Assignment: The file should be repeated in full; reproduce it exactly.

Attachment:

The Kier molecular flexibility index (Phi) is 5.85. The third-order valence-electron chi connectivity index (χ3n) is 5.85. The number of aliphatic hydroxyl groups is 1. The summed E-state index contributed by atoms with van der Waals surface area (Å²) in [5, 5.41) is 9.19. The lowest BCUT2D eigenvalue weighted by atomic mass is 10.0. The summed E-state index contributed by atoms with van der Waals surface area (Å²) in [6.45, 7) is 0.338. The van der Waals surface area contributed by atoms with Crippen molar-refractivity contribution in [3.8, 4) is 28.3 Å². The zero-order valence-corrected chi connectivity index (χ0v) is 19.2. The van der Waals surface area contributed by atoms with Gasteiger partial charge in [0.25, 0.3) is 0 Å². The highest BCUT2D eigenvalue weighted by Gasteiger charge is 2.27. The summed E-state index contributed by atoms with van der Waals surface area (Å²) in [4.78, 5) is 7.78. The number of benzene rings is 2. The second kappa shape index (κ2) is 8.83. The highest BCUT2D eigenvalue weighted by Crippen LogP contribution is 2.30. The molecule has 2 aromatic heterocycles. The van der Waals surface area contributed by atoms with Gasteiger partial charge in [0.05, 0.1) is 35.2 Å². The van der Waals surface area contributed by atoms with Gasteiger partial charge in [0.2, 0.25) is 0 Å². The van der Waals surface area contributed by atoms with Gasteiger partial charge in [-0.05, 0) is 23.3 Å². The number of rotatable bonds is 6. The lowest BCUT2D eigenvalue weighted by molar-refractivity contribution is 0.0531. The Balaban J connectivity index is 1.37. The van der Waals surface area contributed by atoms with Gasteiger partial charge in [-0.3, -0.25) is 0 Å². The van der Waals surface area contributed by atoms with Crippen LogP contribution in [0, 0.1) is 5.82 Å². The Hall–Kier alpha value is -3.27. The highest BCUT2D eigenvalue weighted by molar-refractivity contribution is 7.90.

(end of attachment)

The Kier molecular flexibility index (Phi) is 5.85. The third-order valence-electron chi connectivity index (χ3n) is 5.85. The number of aliphatic hydroxyl groups is 1. The summed E-state index contributed by atoms with van der Waals surface area (Å²) in [5, 5.41) is 9.19. The lowest BCUT2D eigenvalue weighted by atomic mass is 10.0. The summed E-state index contributed by atoms with van der Waals surface area (Å²) in [6.45, 7) is 0.338. The van der Waals surface area contributed by atoms with Crippen molar-refractivity contribution in [3.8, 4) is 28.3 Å². The zero-order valence-corrected chi connectivity index (χ0v) is 19.2. The van der Waals surface area contributed by atoms with Gasteiger partial charge in [0.25, 0.3) is 0 Å². The highest BCUT2D eigenvalue weighted by Gasteiger charge is 2.27. The summed E-state index contributed by atoms with van der Waals surface area (Å²) in [4.78, 5) is 7.78. The number of benzene rings is 2. The second kappa shape index (κ2) is 8.83. The highest BCUT2D eigenvalue weighted by Crippen LogP contribution is 2.30. The molecule has 2 aromatic heterocycles. The van der Waals surface area contributed by atoms with Gasteiger partial charge in [0.05, 0.1) is 35.2 Å². The van der Waals surface area contributed by atoms with Gasteiger partial charge in [0.2, 0.25) is 0 Å². The van der Waals surface area contributed by atoms with Gasteiger partial charge in [-0.05, 0) is 23.3 Å². The number of rotatable bonds is 6. The lowest BCUT2D eigenvalue weighted by molar-refractivity contribution is 0.0531. The Balaban J connectivity index is 1.37. The van der Waals surface area contributed by atoms with Gasteiger partial charge in [-0.3, -0.25) is 0 Å². The van der Waals surface area contributed by atoms with Crippen LogP contribution in [0, 0.1) is 5.82 Å². The Hall–Kier alpha value is -3.27. The highest BCUT2D eigenvalue weighted by molar-refractivity contribution is 7.90.